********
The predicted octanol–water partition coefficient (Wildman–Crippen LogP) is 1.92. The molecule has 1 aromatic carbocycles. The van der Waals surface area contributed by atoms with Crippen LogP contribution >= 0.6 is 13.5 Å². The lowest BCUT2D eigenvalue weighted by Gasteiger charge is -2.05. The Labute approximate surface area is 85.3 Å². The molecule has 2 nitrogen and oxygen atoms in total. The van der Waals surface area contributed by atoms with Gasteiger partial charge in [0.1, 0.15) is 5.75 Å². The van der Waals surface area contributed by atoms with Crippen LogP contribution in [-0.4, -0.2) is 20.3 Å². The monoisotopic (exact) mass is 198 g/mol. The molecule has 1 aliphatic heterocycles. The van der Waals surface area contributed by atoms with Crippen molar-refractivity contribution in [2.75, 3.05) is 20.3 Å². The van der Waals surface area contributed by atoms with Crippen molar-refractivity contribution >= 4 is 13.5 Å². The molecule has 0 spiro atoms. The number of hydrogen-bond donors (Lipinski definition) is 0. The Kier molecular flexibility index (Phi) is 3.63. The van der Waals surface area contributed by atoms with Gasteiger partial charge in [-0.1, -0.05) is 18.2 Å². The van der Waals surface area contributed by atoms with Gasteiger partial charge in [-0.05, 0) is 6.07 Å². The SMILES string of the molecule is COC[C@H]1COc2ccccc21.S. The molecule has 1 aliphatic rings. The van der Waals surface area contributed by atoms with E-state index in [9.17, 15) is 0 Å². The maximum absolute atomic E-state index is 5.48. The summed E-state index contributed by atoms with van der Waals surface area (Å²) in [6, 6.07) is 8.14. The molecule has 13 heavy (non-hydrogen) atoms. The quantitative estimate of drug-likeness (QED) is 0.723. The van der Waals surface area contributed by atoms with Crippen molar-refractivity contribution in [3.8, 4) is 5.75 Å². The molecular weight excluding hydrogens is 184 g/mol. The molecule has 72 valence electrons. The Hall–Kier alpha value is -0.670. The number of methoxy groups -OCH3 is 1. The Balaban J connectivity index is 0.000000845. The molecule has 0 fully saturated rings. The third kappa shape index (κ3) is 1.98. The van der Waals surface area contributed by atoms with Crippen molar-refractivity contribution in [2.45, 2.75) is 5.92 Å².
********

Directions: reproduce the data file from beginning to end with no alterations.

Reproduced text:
The predicted octanol–water partition coefficient (Wildman–Crippen LogP) is 1.92. The molecule has 1 aromatic carbocycles. The van der Waals surface area contributed by atoms with Crippen LogP contribution >= 0.6 is 13.5 Å². The lowest BCUT2D eigenvalue weighted by Gasteiger charge is -2.05. The Labute approximate surface area is 85.3 Å². The molecule has 2 nitrogen and oxygen atoms in total. The van der Waals surface area contributed by atoms with Gasteiger partial charge in [0.1, 0.15) is 5.75 Å². The van der Waals surface area contributed by atoms with Crippen LogP contribution in [-0.4, -0.2) is 20.3 Å². The monoisotopic (exact) mass is 198 g/mol. The molecule has 1 aliphatic heterocycles. The van der Waals surface area contributed by atoms with Crippen molar-refractivity contribution in [2.75, 3.05) is 20.3 Å². The van der Waals surface area contributed by atoms with Crippen molar-refractivity contribution >= 4 is 13.5 Å². The molecule has 0 spiro atoms. The number of hydrogen-bond donors (Lipinski definition) is 0. The Kier molecular flexibility index (Phi) is 3.63. The van der Waals surface area contributed by atoms with Gasteiger partial charge in [-0.1, -0.05) is 18.2 Å². The van der Waals surface area contributed by atoms with Gasteiger partial charge in [-0.05, 0) is 6.07 Å². The SMILES string of the molecule is COC[C@H]1COc2ccccc21.S. The molecule has 1 aliphatic rings. The van der Waals surface area contributed by atoms with E-state index in [9.17, 15) is 0 Å². The maximum absolute atomic E-state index is 5.48. The summed E-state index contributed by atoms with van der Waals surface area (Å²) in [6, 6.07) is 8.14. The molecule has 13 heavy (non-hydrogen) atoms. The quantitative estimate of drug-likeness (QED) is 0.723. The van der Waals surface area contributed by atoms with Crippen molar-refractivity contribution in [3.8, 4) is 5.75 Å². The molecular weight excluding hydrogens is 184 g/mol. The molecule has 72 valence electrons. The Hall–Kier alpha value is -0.670. The number of methoxy groups -OCH3 is 1. The Balaban J connectivity index is 0.000000845. The molecule has 0 fully saturated rings. The third kappa shape index (κ3) is 1.98. The van der Waals surface area contributed by atoms with Crippen molar-refractivity contribution in [2.45, 2.75) is 5.92 Å².